What do the sages of antiquity have to tell a modern audience about growing old? More than we may realize, says William B. Irvine, author of A Guide to the Good Life: The Ancient Art of Stoic Joy.
A Guide to the Good Life: The Ancient Art of Stoic Joy by William B. Irvine, Oct. 26.
The Personal History of Rachel DuPree by Ann Weisgarber, Oct. 27.
The Wright State University philosophy scholar will lecture Wednesday, Oct. 26, about the Stoic philosophers’ advice on aging well.
The presentation is a collaboration between two UT Dallas centers: the Center for Vital Longevity and the School of Arts and Humanities (A&H) Center for Values in Medicine, Science and Technology.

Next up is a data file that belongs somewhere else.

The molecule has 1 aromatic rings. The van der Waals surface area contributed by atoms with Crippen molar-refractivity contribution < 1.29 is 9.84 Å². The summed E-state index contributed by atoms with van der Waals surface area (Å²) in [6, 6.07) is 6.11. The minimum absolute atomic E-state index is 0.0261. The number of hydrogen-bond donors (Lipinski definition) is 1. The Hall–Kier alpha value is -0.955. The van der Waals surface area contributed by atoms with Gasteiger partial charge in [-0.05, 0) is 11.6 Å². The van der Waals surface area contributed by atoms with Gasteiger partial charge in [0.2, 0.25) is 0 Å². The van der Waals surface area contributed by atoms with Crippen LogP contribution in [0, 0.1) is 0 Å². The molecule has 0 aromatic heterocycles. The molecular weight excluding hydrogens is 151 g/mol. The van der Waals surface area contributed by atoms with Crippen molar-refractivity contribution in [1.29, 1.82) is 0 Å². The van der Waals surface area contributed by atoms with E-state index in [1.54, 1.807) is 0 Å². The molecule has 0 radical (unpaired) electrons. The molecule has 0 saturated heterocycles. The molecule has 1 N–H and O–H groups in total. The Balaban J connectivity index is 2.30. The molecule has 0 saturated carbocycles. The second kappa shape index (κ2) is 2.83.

“The Stoic philosophy of life may be old, but it merits the attention of any modern individual who wishes to have a life that is both meaningful and fulfilling – who wishes, that is, to have a good life,” Irvine says.
Irvine’s talk starts at 7:30 p.m. in the Jonsson Performance Hall.
Other A&H events this week include a fiction reading, concert, dance performances and art exhibit openings.
Fiction writer Ann Weisgarber will discuss her debut novel The Personal History of Rachel DuPree, which was nominated for England’s Orange Prize and the Orange Award for New Writers. In the U.S., her book has won the Steven Turner Award for Best Work of First Fiction and the Langum Prize for American Historical Fiction. Weisgarber will speak Thursday, Oct. 27, at 7:30 p.m. in the Jonsson Performance hall.